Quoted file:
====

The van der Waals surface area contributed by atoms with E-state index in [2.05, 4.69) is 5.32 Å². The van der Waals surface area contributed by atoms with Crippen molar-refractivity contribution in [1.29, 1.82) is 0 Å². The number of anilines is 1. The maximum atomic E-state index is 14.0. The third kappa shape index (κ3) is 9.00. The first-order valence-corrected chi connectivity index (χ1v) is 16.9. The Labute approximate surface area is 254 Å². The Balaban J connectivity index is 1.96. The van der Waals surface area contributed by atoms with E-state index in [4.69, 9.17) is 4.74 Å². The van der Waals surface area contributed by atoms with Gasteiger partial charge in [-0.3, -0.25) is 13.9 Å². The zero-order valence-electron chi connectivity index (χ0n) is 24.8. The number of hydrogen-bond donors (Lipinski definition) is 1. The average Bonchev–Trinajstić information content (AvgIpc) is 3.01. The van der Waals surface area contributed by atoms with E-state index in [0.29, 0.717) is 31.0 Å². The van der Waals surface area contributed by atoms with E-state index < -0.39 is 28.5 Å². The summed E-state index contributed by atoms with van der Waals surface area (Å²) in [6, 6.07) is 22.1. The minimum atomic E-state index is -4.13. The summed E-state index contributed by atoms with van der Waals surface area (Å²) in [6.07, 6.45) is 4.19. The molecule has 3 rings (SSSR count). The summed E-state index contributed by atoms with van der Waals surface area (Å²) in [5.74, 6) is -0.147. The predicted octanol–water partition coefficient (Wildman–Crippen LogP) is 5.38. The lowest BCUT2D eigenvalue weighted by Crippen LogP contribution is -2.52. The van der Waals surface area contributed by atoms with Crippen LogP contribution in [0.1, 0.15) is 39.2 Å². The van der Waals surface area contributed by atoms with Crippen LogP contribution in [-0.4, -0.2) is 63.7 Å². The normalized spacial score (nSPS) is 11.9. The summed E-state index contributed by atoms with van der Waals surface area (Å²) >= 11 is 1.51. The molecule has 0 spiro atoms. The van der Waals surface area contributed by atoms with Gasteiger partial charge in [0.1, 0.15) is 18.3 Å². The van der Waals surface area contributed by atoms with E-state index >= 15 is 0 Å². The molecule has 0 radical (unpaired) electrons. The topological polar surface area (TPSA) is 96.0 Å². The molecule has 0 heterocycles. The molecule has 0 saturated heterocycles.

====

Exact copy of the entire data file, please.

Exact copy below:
The van der Waals surface area contributed by atoms with E-state index in [2.05, 4.69) is 5.32 Å². The van der Waals surface area contributed by atoms with Crippen molar-refractivity contribution in [1.29, 1.82) is 0 Å². The number of anilines is 1. The maximum atomic E-state index is 14.0. The third kappa shape index (κ3) is 9.00. The first-order valence-corrected chi connectivity index (χ1v) is 16.9. The Labute approximate surface area is 254 Å². The Balaban J connectivity index is 1.96. The van der Waals surface area contributed by atoms with E-state index in [4.69, 9.17) is 4.74 Å². The van der Waals surface area contributed by atoms with Gasteiger partial charge in [-0.3, -0.25) is 13.9 Å². The zero-order valence-electron chi connectivity index (χ0n) is 24.8. The number of hydrogen-bond donors (Lipinski definition) is 1. The average Bonchev–Trinajstić information content (AvgIpc) is 3.01. The van der Waals surface area contributed by atoms with E-state index in [0.29, 0.717) is 31.0 Å². The van der Waals surface area contributed by atoms with E-state index < -0.39 is 28.5 Å². The summed E-state index contributed by atoms with van der Waals surface area (Å²) in [6, 6.07) is 22.1. The minimum atomic E-state index is -4.13. The summed E-state index contributed by atoms with van der Waals surface area (Å²) in [6.07, 6.45) is 4.19. The molecule has 3 rings (SSSR count). The summed E-state index contributed by atoms with van der Waals surface area (Å²) in [5.74, 6) is -0.147. The predicted octanol–water partition coefficient (Wildman–Crippen LogP) is 5.38. The lowest BCUT2D eigenvalue weighted by Crippen LogP contribution is -2.52. The van der Waals surface area contributed by atoms with Crippen LogP contribution in [0.1, 0.15) is 39.2 Å². The van der Waals surface area contributed by atoms with Crippen LogP contribution in [-0.4, -0.2) is 63.7 Å². The normalized spacial score (nSPS) is 11.9. The summed E-state index contributed by atoms with van der Waals surface area (Å²) >= 11 is 1.51. The molecule has 0 spiro atoms. The van der Waals surface area contributed by atoms with Gasteiger partial charge in [0.1, 0.15) is 18.3 Å². The van der Waals surface area contributed by atoms with E-state index >= 15 is 0 Å². The molecule has 0 radical (unpaired) electrons. The topological polar surface area (TPSA) is 96.0 Å². The molecule has 0 heterocycles. The molecule has 0 saturated heterocycles.